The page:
Having hiked rates and tilted hawkish in the June FOMC meeting, markets have signaled their displeasure ever since (stocks, yield curve down notably) but The Minutes show no sign of The Fed trying to jawbone that 'displeasure' back as they reassure that "gradual hikes are needed amid a 'very strong' economy." The Fed Minutes also showed member give themselves an 'out' with a warning that "most Fed officials saw intensified risks around trade policy." Not just "some", or a "few", but many. In other words, if Trump ends the economy into a tailspin, he will also prevent the Fed from hiking further. Also of note The Fed highlighted that "a number of Fed officials said it was important to watch the yield curve slope."
# And specifically on the number of rate hikes:
"Based on their current assessments, almost all participants expressed the view that it would be appropriate for the Committee to continue its gradual approach to policy firming by raising the target range for the federal funds rate 25 basis points at this meeting. These participants agreed that, even after such an increase in the target range, the stance of monetary policy would remain accommodative, supporting strong labor market conditions and a sustained return to 2 percent inflation."
"With regard to the medium-term outlook for monetary policy, participants generally judged that, with the economy already very strong and inflation expected to run at 2 percent on a sustained basis over the medium term, it would likely be appropriate to continue gradually raising the target range for the federal funds rate to a setting that was at or somewhat above their estimates of its longer-run level by 2019 or 2020."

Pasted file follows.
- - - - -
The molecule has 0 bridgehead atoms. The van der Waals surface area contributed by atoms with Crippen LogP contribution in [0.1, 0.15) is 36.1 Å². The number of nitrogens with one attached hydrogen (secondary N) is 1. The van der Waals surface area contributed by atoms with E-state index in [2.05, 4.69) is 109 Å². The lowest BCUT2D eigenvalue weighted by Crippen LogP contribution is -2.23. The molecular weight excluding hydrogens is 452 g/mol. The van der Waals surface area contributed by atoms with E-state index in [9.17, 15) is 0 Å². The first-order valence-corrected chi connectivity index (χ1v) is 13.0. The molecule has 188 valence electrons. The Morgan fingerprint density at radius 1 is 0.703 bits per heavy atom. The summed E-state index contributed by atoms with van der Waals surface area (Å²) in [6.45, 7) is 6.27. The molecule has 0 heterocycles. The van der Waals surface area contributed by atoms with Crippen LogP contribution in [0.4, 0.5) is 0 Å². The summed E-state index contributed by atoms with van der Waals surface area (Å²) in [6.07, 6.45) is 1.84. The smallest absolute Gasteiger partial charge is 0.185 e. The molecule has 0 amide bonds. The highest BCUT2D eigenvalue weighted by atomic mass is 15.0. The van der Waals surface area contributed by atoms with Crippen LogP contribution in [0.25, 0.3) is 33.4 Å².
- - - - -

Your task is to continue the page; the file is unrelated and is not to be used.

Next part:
# On trade:
"Most participants noted that uncertainty and risks associated with trade policy had intensified and were concerned that such uncertainty and risks eventually could have negative effects on business sentiment and investment spending. Many District contacts expressed concern about the possible adverse effects of tariffs and other proposed trade restrictions, both domestically and abroad, on future investment activity; contacts in some Districts indicated that plans for capital spending had been scaled back or postponed as a result of uncertainty over trade policy."
# On inflation:
"In general, participants viewed recent price developments as consistent with their expectation that inflation was on a trajectory to achieve the Committee’s symmetric 2 percent objective on a sustained basis, although a number of participants noted that it was premature to conclude that the Committee had achieved that objective. Although core inflation and the 12-month trimmed mean PCE inflation rate calculated by the Federal Reserve Bank of Dallas remained a little below 2 percent, many participants anticipated that high levels of resource utilization and stable inflation expectations would keep overall inflation near 2 percent over the medium term. Some participants raised the concern that a prolonged period in which the economy operated beyond potential could give rise to heightened inflationary pressures or to financial imbalances that could lead eventually to a significant economic downturn."